25 Matching Annotations
  1. Apr 2017
    1. If safety at GSU is promoted and held to the highest of standards it will generate prosperity for it facilitators and for the campus in entirety.

      I think that overall your analysis is very good. I like that you have many different visuals and tables. I think that you could do a better job of making it more cohesive and tie together, each section is very seperate and does not directly tie back to each other.

    1. Having a plethora of various security features and measures can better accommodate different individuals with contrasting concerns. Incorporating a variety  of circumstances may also give resolution to the issue of cost and how it may play a major role in the innovation of security measures

      When I read this I am kind of unsure of where you stand in your argument, are you being very ambigious when you say "Incorporating a variety of circumstances may also give resolution to the issue of cost and how it may play a major role in the innovation of securitymeasures" is your agrument on security measures or on GSU security? I think you should be more clear as to how it ties back to GSU and the built enviorment of Atlanta.

    1. This can further create a divide with campus police and students/staff in terms of who is trustworthy as an officer and what officer may be as much of a threat as a campus intruder.

      I think to tie your sections together you can also add this in the next section about the library and the effect of having campus police at the entrance of buildings.

    1. Students go to school to learn, receive an education, earn a degree, enjoy the experience. They do not anticipate to get harassed and degraded by bias individuals with narrow views on religious subjects.

      I think that you do a very good job here, your claim here is that extremist should not be allowed to protest within an eductaion enviroment. I also think that maybe you can add that the male protestor is not a student at the university. Then as a counter example, I don't know if you were aware of the student at GSU who is a white extremist going around questioning people about their beliefs but I think that this would be a good way to show both sides of the argument.

    1. Ross believes that college campuses need to incorporate security features such as metal detectors and security searches to gain access to campus facilities to prevent crimes like mass shootings (Ross 1). The author notes that such features would result in high financial costs, but presumes that having safety measures like the two mentioned above is worth the cost (Ross 2-3).

      Ross is claiming that college campuses should have better securty and one way this should be done is through metal detectors and searches, but you claim that this can give off a bad impression of a place like a prison. Maybe you can find some examples of how increased security can possibye have an adverse effect and be more detremetal than beneficial.

  2. Feb 2017
    1. though that body of literature does not always describe architecture as “regulation.”

      How can architecture not be seen as a form of regulation or agenda? Sidewalks are built so people can walk, roads are built to drive cars. Some buildings require gates and codes, others do not. Whether we recognize it or not, anything that is built, is built for a purpose and with that comes rules and regulations.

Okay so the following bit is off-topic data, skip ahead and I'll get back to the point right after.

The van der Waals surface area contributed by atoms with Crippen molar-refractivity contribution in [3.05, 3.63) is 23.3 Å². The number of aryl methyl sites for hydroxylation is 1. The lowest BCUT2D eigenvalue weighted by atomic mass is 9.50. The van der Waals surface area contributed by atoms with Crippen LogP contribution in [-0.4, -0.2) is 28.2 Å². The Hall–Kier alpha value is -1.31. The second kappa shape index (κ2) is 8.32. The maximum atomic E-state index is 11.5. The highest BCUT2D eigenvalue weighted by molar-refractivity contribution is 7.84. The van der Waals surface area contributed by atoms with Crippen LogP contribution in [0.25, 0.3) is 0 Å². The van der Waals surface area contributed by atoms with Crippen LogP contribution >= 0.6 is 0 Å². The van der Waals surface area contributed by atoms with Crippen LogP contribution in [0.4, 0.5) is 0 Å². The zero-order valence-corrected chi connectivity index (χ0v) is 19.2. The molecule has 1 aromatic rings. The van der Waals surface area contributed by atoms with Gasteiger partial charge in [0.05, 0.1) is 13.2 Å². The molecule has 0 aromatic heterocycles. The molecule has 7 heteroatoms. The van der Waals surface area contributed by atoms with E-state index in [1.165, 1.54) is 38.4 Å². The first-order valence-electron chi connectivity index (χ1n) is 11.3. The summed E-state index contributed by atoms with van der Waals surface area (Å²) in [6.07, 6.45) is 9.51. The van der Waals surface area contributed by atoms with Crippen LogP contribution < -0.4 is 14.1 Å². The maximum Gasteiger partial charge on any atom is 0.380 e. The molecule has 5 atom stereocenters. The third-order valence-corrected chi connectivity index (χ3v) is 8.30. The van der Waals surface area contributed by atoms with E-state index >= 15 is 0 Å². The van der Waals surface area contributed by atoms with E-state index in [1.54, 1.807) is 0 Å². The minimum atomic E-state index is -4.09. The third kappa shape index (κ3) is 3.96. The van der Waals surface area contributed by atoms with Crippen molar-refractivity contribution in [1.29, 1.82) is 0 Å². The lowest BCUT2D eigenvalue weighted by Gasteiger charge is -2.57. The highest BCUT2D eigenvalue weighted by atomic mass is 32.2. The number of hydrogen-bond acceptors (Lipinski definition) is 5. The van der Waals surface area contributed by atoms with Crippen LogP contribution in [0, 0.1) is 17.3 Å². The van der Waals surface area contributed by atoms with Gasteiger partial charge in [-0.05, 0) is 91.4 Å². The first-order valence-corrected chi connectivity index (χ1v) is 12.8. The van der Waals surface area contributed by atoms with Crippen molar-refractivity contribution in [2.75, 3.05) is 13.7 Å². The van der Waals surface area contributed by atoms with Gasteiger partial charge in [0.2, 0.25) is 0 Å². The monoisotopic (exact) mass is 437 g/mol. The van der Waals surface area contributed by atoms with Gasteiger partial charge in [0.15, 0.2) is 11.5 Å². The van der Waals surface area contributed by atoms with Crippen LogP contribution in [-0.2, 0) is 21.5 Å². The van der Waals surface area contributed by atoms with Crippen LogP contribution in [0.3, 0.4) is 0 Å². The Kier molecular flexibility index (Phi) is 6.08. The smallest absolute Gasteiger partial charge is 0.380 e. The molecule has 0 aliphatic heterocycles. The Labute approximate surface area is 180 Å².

2. Similarly, the existence of divided highway-style median barriers on local arterials makes it difficult for pedestrians to cross streets or for cars to turn left.

      The article, "The morbid and mortal toll of sprawl" by Robert Steuteville used to explain Invitation to Vernacular Architecture. Focuses on how the architecture/ design of roadways has played a large role in traffic deaths. It’s interesting how the article connects to the major points of how architecture can both physically and psychologically divide a society.

    3. ubiquitous

      Definition: existing everywhere; at the same time

      The use of the word "ubiquitous" helps to exemplify how race is everywhere. Especially in the United States, that is known for being a Melting Pot of cultures and languages. The same way laws are made to protect people's freedom and liberty. Those laws should also be applied to Built Environments and architectural design.

    4. “[r]ace is a ubiquitous reality that must be acknowledged . . . if [planners] do not want simply to be the facilitators of social exclusion and economic isolation.”42

      Just like when you fill an application for a job or a program, they ask for your gender and race. Why? Because it helps schools get funding, and it allows for special accommodations. Maybe there is a need for signage in a different language or an interpreter. The same idea applies to architecture. When designing a building, a park, or a bus line. It would be negligent not to consider the types of people who would come in contact or utilize the structures being built. So, I definitely think that the separation and discrimination is intentional, because there is nothing that we can do in our society today without considering race.

      There is an article called, “UT Austin’s School of Architecture Establishes Initiative on Race, Gender and the Built Environment” by Kathleen Stimpert. The article addresses the 21st century concern of design and planning. The article states, their “effort[s] aims to facilitate diversity among design and planning professionals and students, and foster innovation in teaching and research on race, gender and inequality in American cities” The University of Texas at Austin realizes the effect that culture and practices has on a city. So much, that they have opened a new department dedicated to researching those effects. I think that this goes to show how it would be very difficult to build a successful city without considering all the components.


    5. Instead of garnering support to pass a law banning poor people or people of color from the places in which he did not want them—which, if the intent were clear, would not be permissible today84—Moses used his power as an architect to make it physically difficult for certain individuals to reach the places from which he desired to exclude them.

      I think that is very similar to what Airbnb host were doing to potential residents. Both are subtle forms of discriminatory action. Airbnb would be bashed if it publicly came out and stated that they were racist especially in today’s age where people are looking for any reason to point out institutionalized racism.

      Although, Airbnb has publicly stated that they are completely against such actions it would not be surprising to find that these accusation are true and intentional.